Within Capital, written by one Karl Marx, he argues that capitalism, in all of it’s forms, create a cycle of exploitation from which the system itself cannot be separated from. This exploitation, as described by Marx, will lead to the downfall of the nation or state itself, even despite the numerous regulations.
The Marxian definition regarding the “exploitation” faced by the working class is outlined, quite simply, as selling their labor to the ruling class for less than it is worth. This happens through the worker's living labor producing surplus value for the ruling capitalist, while the worker is often paid a disproportionately low wage compared to the earnings. Capitalist exploitation is indeed class exploitation reinforced by the pre-existing conditions of the capitalist system. Despite any limits imposed on this form of capitalism, the exploitation of the working class is concurrent to the existence of the capitalistic society itself. Capitalists have a blind drive to acquire as much surplus as possible, disregarding the regulations and rules set to ensure this form of exploitation does not take place, with little to no regard of what the working man or woman is left with. As a result, the product dominates the worker: it is in the service of the object, as Marx puts it, ‘that he receives work… [and] means of subsistence,’ it is not the activity of the worker that shapes the product, but the demands of the product that shape the worker's activity. The surplus value produced by the laborers is ultimately what causes the driving force behind capitalism and capitalistic tendencies, making the everyday capitalist aspire to gain more surplus, with little regard of overworking the laborers that they have hired.
Provided that the workers are unhappy with the conditions they are working in, their pay, etc., they are often apt to complain to the capitalist, themselves. However, this introduces the cyclical tendencies of capitalism; given that if these laborers choose to complain or to leave their jobs completely, the capitalist will find someone who will work in these conditions from the “reserve industrial army” created by those who are unemployed or in even worse conditions. Once the worker is replaced by someone from this reserve, they become a part of the reserve, willing to work in these conditions in order to have any sort of income to begin with. According to Marx in Capital,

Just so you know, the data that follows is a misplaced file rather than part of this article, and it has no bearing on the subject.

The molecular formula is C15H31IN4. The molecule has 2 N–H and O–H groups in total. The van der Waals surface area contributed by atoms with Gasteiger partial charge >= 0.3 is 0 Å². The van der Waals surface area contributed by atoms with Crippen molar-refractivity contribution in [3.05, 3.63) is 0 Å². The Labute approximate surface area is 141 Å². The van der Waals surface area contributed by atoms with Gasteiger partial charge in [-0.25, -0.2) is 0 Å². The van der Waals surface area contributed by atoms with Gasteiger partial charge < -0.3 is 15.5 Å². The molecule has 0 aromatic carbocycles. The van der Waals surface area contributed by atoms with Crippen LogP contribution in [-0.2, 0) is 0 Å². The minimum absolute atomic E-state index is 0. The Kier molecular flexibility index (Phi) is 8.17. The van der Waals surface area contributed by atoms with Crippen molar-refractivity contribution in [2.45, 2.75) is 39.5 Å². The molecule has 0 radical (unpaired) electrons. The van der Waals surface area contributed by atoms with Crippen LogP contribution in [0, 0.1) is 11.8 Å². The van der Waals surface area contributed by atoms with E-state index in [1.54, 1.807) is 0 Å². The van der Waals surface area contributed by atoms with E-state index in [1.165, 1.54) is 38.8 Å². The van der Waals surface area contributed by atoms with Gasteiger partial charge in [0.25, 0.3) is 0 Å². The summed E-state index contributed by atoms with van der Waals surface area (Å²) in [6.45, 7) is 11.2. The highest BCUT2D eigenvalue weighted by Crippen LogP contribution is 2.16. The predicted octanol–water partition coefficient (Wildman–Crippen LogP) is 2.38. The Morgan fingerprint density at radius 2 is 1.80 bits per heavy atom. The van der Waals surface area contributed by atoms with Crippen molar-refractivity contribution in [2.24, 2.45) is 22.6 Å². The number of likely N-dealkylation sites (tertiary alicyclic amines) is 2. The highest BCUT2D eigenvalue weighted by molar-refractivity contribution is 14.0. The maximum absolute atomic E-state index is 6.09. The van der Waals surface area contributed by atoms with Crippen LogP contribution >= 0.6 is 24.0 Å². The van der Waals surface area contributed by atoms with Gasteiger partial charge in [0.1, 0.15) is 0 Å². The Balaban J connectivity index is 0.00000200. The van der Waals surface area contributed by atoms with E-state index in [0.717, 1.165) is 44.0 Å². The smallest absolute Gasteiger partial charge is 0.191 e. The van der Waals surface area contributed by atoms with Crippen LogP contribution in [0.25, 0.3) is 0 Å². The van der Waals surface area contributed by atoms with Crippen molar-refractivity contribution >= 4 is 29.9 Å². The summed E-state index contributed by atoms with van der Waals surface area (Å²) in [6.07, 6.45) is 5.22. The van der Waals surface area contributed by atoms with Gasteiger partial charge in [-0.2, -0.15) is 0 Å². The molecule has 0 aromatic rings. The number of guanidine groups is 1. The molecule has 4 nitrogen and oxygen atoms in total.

The industrial reserve army, during the periods of stagnation and average prosperity, weighs down the active labour-army; during the periods of over-production and paroxysm, it holds its pretensions in check. Relative surplus population is therefore the pivot upon which the law of demand and supply of labour works. It confines the field of action of this law within the limits absolutely convenient to the activity of exploitation and to the domination of capital.
As long as the industrial reserve army exists, there will always be someone willing to work in abhorrent conditions, therefore increasing the capitalist’s own gains at little to no expense. Capitalism, under these circumstances is completely recurring: there is no way to rid the world of it so long as the army of laborers exist and are ready to take jobs if one is unwilling to perform their duties.
Another driving force behind Capitalism and why workers choose to labor for small wages comes from Marx’s theory of Alienation. This being that the “fruits” of the worker’s labor are consistently foreign to the worker themselves, yet often, the laborer owns a sense of pride in the job they have done as well as feels the product has their own “essence” within it. This is especially true for handmade products. The creation of the commodities and other objects produced do not always lead to alienation and can, indeed, be highly satisfying: one pours one's subjectivity into an object and one can even gain enjoyment from the fact that another in turn gains enjoyment from their own work.
However, many people disagree with Karl Marx’s theory of exploitation as described in Capital. One notable case of critique comes from Eugen Bohm von Bawerk. In his writing, History and Critique of Interest Theories, he argues that capitalists do not exploit their workers as they actually help employees by providing them with an income well in advance of the revenue from the goods they produced, stating: “Labor cannot increase its share at the expense of capital”. He argues at length that the theory of exploitation ignores the dimension of time in production. From this criticism, it follows that according to Bohm von Bawerk, the whole value of a product is not produced by the worker, but that labour can only be paid at the present value of any foreseeable output.
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